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1400 Plaza plans impress preservationists

Mayor Greg York (standing) goes over the latest drawing for the 1400 Plaza project with New Castle Historic Preservation Committee members (left to right) Fred Daniel, Richard McKnight and David Nantz.

By DARREL RADFORD - dradford@thecouriertimes.com

The latest drawings of the downtown 1400 Plaza were shared with the New Castle Preservation Committee Monday night, which learned the time-honored saying “Everything old is new again” applies here.

Featuring bricks from the former Hoosier Antiques building, the plaza now under construction will blend elements of old with new trees, lighting and even a fountain, according to New Castle Mayor Greg York, who showed updated renderings to committee members.

York said while there isn’t enough brick from the former building to do the entire plaza, new brick that is added will look like that of the former Hoosier Antiques store.

“At all the corners we’re going to use the brick out of the antique shop. So we’re trying to keep the new tied with the old,” York said. “With the bathrooms there we will buy brick that blends in.”

Also discussed was coordinated lighting from Central Avenue all the way to Broad Street. York said he envisions an old-fashioned clock at the plaza as well.

Committee members were united in their approval of the plans.

“I think it’s going to be a great addition to the downtown to finally see this project completed,” David Nantz said. 

“It’s something the whole community can use,” Richard McKnight said. “It will give a good impression when people come into New Castle to see a new project as opposed to that empty lot that’s been there for several years. I think the plaza will go a long way toward helping the EDC and its efforts because any prospective business coming here will want to know the community cares about its downtown.” 

“I think it helps make the downtown a destination,” Fred Daniel said. “It gives us one more reason to assemble downtown and a place to do it in, a nice place, a place that we can be proud of and every time we have a reason to come downtown. It just reinforces that much more that this is a destination, a place worth going to, it’s where we have fun. And the more people that come down here, the more opportunity there will be for businesses. It all works together.”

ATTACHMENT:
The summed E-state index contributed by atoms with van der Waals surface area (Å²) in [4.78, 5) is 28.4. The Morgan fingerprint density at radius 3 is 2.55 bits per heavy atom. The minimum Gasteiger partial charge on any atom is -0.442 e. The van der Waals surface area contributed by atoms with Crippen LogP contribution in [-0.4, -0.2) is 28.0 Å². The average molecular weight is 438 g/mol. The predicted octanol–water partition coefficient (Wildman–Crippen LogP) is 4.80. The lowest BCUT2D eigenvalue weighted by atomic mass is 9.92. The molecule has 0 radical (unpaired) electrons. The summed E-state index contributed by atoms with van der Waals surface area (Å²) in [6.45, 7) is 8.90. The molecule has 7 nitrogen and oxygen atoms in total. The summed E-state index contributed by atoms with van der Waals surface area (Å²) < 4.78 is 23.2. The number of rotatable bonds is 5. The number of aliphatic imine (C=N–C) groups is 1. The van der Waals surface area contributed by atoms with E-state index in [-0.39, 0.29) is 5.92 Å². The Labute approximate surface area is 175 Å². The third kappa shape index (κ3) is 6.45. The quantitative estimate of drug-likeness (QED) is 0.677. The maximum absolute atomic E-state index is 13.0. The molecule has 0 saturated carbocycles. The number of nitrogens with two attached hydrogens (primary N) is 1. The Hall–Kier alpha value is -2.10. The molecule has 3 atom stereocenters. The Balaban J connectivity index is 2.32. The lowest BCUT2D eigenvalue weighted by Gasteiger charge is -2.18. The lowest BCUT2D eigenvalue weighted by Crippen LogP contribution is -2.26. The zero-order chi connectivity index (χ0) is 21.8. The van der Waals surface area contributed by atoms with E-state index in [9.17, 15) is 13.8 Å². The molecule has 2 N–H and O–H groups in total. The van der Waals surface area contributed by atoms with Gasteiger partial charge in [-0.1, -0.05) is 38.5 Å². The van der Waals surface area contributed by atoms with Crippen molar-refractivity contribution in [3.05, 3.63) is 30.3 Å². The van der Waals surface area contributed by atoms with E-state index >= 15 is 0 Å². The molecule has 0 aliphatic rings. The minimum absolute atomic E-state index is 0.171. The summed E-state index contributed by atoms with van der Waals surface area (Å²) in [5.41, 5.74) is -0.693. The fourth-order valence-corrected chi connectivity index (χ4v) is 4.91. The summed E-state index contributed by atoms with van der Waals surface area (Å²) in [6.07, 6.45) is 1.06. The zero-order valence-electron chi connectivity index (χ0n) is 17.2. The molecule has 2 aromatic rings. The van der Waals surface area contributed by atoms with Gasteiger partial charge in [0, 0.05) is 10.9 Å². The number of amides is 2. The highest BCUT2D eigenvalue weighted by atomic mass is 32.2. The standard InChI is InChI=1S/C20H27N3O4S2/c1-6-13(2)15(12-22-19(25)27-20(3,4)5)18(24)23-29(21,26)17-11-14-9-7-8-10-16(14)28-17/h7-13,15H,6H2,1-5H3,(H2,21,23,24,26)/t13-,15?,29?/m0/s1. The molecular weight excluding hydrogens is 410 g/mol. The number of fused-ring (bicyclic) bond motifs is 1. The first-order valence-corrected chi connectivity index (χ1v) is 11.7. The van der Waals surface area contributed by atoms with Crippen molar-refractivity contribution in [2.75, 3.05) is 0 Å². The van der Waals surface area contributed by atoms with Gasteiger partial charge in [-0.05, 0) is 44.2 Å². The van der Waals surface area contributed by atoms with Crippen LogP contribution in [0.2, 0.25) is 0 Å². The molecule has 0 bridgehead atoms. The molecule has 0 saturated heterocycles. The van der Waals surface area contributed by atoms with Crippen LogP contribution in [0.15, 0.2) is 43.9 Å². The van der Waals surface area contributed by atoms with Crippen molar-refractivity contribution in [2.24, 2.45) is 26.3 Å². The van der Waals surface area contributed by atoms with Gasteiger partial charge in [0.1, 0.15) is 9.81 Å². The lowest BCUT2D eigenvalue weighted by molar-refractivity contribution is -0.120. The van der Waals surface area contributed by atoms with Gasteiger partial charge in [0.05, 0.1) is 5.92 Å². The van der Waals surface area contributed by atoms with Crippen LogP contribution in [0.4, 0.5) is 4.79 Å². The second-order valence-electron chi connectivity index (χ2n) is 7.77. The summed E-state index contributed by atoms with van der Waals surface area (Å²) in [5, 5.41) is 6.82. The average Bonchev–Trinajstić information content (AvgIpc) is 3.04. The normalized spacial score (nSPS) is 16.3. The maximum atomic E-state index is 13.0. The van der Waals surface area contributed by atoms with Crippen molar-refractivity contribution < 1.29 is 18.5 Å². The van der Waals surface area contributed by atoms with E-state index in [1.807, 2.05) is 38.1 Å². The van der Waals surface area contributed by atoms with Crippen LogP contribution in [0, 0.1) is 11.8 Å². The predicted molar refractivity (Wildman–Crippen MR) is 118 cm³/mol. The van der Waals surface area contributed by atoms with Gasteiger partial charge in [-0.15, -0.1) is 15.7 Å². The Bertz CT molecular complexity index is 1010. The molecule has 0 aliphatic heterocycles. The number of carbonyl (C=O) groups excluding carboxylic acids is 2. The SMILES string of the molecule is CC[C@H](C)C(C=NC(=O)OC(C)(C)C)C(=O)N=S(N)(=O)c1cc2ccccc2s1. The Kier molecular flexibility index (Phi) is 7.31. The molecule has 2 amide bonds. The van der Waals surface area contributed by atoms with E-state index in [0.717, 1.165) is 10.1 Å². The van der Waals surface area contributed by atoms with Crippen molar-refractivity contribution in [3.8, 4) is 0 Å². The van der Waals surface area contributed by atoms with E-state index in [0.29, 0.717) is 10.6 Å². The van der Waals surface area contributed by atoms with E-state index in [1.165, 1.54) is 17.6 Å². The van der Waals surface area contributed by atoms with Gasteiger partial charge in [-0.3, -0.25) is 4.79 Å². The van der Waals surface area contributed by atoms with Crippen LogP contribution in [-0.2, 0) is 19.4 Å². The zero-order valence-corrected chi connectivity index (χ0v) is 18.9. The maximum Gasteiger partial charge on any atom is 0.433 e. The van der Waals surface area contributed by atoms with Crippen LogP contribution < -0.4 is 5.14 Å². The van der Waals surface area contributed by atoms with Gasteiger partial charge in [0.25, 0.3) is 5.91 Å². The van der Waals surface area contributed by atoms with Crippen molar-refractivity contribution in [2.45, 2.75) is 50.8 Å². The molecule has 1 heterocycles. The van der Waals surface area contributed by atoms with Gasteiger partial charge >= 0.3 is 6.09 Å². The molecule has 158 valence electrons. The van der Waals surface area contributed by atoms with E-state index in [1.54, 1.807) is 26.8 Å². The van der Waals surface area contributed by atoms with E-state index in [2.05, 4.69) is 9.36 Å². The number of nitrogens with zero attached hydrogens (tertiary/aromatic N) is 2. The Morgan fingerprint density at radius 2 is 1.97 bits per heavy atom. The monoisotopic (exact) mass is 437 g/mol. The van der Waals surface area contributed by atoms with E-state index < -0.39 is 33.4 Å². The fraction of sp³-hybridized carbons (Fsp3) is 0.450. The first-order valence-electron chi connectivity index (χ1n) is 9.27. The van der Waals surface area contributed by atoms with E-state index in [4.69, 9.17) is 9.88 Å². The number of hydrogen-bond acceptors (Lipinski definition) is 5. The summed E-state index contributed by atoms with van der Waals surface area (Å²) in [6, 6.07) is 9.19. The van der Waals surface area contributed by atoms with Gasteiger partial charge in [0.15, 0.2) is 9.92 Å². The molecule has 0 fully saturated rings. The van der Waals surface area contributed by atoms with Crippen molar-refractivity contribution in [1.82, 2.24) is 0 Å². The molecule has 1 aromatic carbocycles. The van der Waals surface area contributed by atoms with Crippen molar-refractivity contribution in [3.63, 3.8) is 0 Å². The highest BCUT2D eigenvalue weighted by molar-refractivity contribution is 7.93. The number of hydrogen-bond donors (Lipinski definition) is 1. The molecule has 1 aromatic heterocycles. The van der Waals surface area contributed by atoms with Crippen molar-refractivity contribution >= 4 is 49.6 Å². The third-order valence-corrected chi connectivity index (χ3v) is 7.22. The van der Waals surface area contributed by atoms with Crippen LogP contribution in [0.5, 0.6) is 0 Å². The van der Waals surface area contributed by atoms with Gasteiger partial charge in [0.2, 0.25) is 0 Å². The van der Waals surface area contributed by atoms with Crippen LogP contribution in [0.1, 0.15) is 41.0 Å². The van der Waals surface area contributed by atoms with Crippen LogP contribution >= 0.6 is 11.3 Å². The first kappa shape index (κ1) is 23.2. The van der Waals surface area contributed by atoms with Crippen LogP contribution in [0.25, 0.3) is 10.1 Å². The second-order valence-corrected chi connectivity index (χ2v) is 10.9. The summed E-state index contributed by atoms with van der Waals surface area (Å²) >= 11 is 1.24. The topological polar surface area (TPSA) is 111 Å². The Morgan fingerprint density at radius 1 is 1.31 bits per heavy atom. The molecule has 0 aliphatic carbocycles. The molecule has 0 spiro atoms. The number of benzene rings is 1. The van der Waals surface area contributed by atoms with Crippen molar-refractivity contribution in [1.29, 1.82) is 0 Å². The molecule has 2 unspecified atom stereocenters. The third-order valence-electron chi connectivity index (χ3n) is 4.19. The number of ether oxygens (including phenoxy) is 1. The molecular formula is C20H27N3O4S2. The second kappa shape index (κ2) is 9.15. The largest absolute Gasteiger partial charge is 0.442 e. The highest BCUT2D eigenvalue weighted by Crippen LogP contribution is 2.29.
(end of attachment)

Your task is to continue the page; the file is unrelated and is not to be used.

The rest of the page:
Others on the committee said project has the right blend of attractive features and trees.

“We’re happy that there’s green space involved in it, too,” Val McNelis said. “It sort of ties in with the arts park with the decor.”

“I like the blending of the old and new,” Sam Frost said.

“I’m glad all the money was able to come together,” Scott Frost said. “I appreciate all the people who worked on that part of it.”

The project is being funded with New Castle Redevelopment Commission money generated through the downtown tax increment financing district. York said the local project is going to be done far cheaper than some others he’s seen across Indiana, like Lebanon, recently featured on Indianapolis TV.

“Their budget is like $6-8 million,” York said. “Our budget is right at $2 million and I think we can build it for less than that. The city is going to put water and sewer in. Our city employees are doing a ton work. They’ve done all the demo and are doing a lot of the underground work.”

Decorative rocks planned will be a popular spot for children, the mayor predicted. “Kids will gravitate toward them and climb on them,” he said.

McKnight said he was eager for the calming sound of water flowing from the fountain.

While there are naysayers, the committee agreed with York that this project will have heads turning.

“This time next year, I hope a lot of people have smiles on their faces,” York said. “It’s going to be beautiful.”